Burma

No Response, No Accountability for Tenasserim Coal Mine Damage

By Sean Gleeson 30 October 2015

RANGOON — Karen villagers say the massive toll on their community from the nearby Ban Chaung coal mining project has been ignored by the government, the ethnic armed group in control of the area and the companies involved in the venture.

Approved by the Ministry of Mines under the former military regime in March 2010, Mayflower Mining Enterprise Ltd. was initially allocated three land parcels in Dawei. A further three allotments were granted in March 2012, with the total size of the project spread over 2,100 acres of land in upland Tenasserim Division.

A report released on Friday by a consortium of local civil society groups alleged that Mayflower Mining had unlawfully brought in two Thai-based firms—East Star Company Ltd. And Thai Asset Mining Co. Ltd—to operate the mines and construct roads linking the Ban Chaung mines to the Dawei Special Economic Zone and a port 45 kilometers to the south in Thayetchaung Township.

Investment and mining laws require foreign firm to secure operational approval from both the Ministry of Mines and the Myanmar Investment Commission. Thant Zin, a representative of the Dawei Development Association, told a Friday press conference that there was no record of either East Star or Thai Asset Mining having approval to operate the Ban Chaung mines from either body, while Mayflower Mining appears to have no direct involvement in mining operations.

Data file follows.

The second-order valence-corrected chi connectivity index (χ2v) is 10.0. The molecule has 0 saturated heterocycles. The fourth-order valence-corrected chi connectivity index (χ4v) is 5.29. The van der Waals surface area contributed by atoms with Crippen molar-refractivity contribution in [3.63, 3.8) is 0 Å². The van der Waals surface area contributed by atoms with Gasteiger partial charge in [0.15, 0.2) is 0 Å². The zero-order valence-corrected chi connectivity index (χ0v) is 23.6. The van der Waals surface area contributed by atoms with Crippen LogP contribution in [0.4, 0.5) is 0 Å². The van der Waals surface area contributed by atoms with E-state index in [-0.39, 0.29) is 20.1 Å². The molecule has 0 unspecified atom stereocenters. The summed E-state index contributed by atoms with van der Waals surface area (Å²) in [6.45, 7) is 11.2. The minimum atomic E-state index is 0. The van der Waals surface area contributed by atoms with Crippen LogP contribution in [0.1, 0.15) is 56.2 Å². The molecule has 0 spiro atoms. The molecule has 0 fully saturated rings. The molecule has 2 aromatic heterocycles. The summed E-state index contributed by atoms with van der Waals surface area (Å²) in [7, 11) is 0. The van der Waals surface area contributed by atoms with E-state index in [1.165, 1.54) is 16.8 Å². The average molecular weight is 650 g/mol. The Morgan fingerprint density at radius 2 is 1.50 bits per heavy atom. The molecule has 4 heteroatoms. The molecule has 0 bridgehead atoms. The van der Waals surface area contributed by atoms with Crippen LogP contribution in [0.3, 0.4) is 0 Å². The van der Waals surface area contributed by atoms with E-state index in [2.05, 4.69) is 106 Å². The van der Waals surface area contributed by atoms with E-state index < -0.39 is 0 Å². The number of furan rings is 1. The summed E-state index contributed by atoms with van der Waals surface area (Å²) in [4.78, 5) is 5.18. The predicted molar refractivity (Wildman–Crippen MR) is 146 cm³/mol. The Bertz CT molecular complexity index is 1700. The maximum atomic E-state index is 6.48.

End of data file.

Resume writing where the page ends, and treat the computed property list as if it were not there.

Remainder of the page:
East Star commenced operations at Khon Chaung Gyi village in late 2011 and early 2012, destroying 60 acres of a cardamom plantation without informing or seeking consent from landowners, the report said. The company also seized land in nearby Kyaut Htoo village, setting up an operations camp close to a Burma Army base.

Naw Pe The Law, a spokeswoman for the Tarkapaw civil society group, said that if the project was granted permission to expand and encompass all six allotments, more than 20 villages and 330,000 people would be affected by land seizures or the environmental effects of the project.

“We are indigenous people but we were never informed these projects would occur,” she said. “We only found out when the mining started. Even though it started in 2011, there has been no environmental or social impact assessment done. Even though every villager is against it, the project continues, and there is no accountability for anyone.”

Despite being in its infancy, the Ban Chaung project has had a dramatic impact on the local environment since operations commenced. Villagers told civil society groups that East Star had dumped tailings into streams, while the nearby water table had acidified and killed local marine life. Mining dust and recurring coal fires—which East Star made cursory efforts to extinguish by covering waste piles with dirt—have led to an increase in respiratory illnesses, while others reported an outbreak of skin diseases.

The Buck Stops There

Registered in Bangkok and Rangoon in 2010, Mayflower Mining was founded by Kyaw Win, a close associate of former junta deputy Gen. Maung Aye who established his fortune in the timber trade in the early 1990s. Kyaw Win’s move into banking in 1994 saw the establishment of the Myanmar Mayflower Bank, which at its height was the third largest financial institution in the country before it was shuttered in 2005 following a money laundering investigation.